Review: The Dark Side of Management

Just a quick update: my short review of Gerard Hanlon’s ‘The Dark Side of Management: A Secret History of Management Theory’ newly published in Times Higher Education. Hanlon wants us to rethink the old Frederick Taylor bad/Elton Mayo good divide. Taylor, of course, invented scientific management and worked to increase the efficiency of production by cheapening labour as much as possible, taking the need for skill or judgement from the workers and passing it to a new class of managers. Mayo, on the other hand, is often seen as being on the workers’ side, his interviews and coaching designed to help people identify with their job and become happier in it. For Hanlon, scientific management and the Mayo’s new human relations movement are just two sides of the same coin: it’s all about making more money for capital. The historical material in Hanlon’s book is interesting enough (though Harry Braverman’s seminal 1974 account of Taylorism as the bedrock of the labour process is strangely absent).  But I think there are some more compelling stories about exploitation in the twenty-first century begging to be told. Well, here’s the review if you’re interested.

21 February: Article scan available here OHanlon THE 030115.

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New Books in Critical Theory: podcast

Some weeks ago my friend and colleague Dr Dave O’Brien interviewed me for a podcast on his New Books in Critical Theory series. I’m delighted to be in such eminent company (not to mention being called a critical theorist) – recent podcasts from William Davies on the happiness industry and Liz McFall on the insurance and credit markets, not to mention the splendid Swedes Isabelle, C-F, and Francis, talking about their recent edited volume on value practices in life sciences (which I’m in!). Listen to them all. So without further ado, here’s the link to the podcast. Thanks Dave!

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Does economics leave room for love?

Back in August I recorded an interview for Talking Books on newstalkfm. Susan Cahill, whose show it is, had really got her teeth into my book and asked me all sorts of difficult questions. Why had I used Borges’s fable as a metaphor for economics – no one has ever asked me that before, although fortunately I did have good reasons! So I had to think on my feet a few times, but I think it’s a great interview, all the better for hearing an author really challenged once or twice. And from my point of view, there’s nothing more flattering than having someone take real interest in what you’ve written; that’s true any time, but even better when others can listen to it on the radio. Thanks Susan! The interview was broadcast on 4 October 2015 and you can listen to it here.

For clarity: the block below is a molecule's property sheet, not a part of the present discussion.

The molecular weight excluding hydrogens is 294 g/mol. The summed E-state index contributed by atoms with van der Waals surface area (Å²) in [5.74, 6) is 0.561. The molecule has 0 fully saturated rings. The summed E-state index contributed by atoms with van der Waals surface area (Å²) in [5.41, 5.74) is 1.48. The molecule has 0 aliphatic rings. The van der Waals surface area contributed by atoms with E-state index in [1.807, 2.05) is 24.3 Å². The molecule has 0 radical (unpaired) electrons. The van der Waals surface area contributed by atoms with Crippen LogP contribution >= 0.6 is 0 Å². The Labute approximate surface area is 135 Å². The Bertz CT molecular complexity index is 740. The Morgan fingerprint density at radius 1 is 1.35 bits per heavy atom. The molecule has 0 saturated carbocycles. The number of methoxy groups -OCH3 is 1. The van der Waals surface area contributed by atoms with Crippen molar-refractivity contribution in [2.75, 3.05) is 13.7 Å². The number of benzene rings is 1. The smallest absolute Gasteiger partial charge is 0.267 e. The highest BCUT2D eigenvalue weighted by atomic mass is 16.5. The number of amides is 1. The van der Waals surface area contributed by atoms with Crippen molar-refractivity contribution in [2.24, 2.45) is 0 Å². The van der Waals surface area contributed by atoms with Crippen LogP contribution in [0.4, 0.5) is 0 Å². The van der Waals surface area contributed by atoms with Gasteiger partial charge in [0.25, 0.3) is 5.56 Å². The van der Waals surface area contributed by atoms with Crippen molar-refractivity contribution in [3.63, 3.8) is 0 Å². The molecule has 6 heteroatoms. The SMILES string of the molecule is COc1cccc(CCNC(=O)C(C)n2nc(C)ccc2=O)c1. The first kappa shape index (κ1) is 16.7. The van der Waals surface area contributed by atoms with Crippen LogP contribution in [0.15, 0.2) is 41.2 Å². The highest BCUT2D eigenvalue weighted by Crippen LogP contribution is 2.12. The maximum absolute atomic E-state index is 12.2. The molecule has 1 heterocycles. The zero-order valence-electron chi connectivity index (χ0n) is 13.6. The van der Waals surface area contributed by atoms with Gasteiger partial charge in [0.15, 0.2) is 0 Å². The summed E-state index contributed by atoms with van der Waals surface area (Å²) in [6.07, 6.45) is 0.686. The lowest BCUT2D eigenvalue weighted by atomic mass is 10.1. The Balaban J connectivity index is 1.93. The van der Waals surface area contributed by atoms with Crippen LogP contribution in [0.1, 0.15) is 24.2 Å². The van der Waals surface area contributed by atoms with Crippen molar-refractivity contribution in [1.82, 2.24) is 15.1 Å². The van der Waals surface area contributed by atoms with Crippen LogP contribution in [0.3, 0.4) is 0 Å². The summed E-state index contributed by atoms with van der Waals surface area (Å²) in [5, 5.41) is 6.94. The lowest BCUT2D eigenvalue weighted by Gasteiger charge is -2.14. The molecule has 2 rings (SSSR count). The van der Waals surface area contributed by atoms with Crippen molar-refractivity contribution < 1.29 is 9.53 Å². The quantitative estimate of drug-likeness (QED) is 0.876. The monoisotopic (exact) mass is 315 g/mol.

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Pally, Roscoe and Felber in Cologne – session video

I’ve already published my lecture ‘Reorganizing Growth‘ from the conference ‘Ihr aber glaubet’ (Cologne, 12-14 June, funded by the German Federal Cultural Foundation). Now video from the whole session is available – in high quality too! – so I’m making it available here. First up is Marcia Pally, who urges us to be willing to learn lessons from two millennia of theological thought. Though we may not embrace the sacred worldview any longer, the problems that taxed the medieval thinkers are not so different from those that perplex us. My talk is next (from 33 minutes to 1hour 9 minutes on the extract). I’m followed by the lively Christian Felber, who believes that change can happen and offers us some good ways of thinking about how that might happen. Finally, there’s one of those strange chairs on the podium debates, moderated by Wolfram Eilenberger (editor-in-chief, Philosophy Magazine).

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Tell Sid and get on yer bike: the panoptic world of the private investor

My article ‘Elephants can’t gallop’: performativity, knowledge and power in the market for lay-investing was published in Journal of Marketing Management earlier this year. The JMM team have been kind enough to remind everyone with a tweet – thank you! – so in return, here is an extract from my book A Richer Life. It is a discussion of private investors taken from chapter 4  Making Economic Man and it sums up the key themes of my JMM paper. If you want the Foucault-inspired analysis in full, you can find the article here.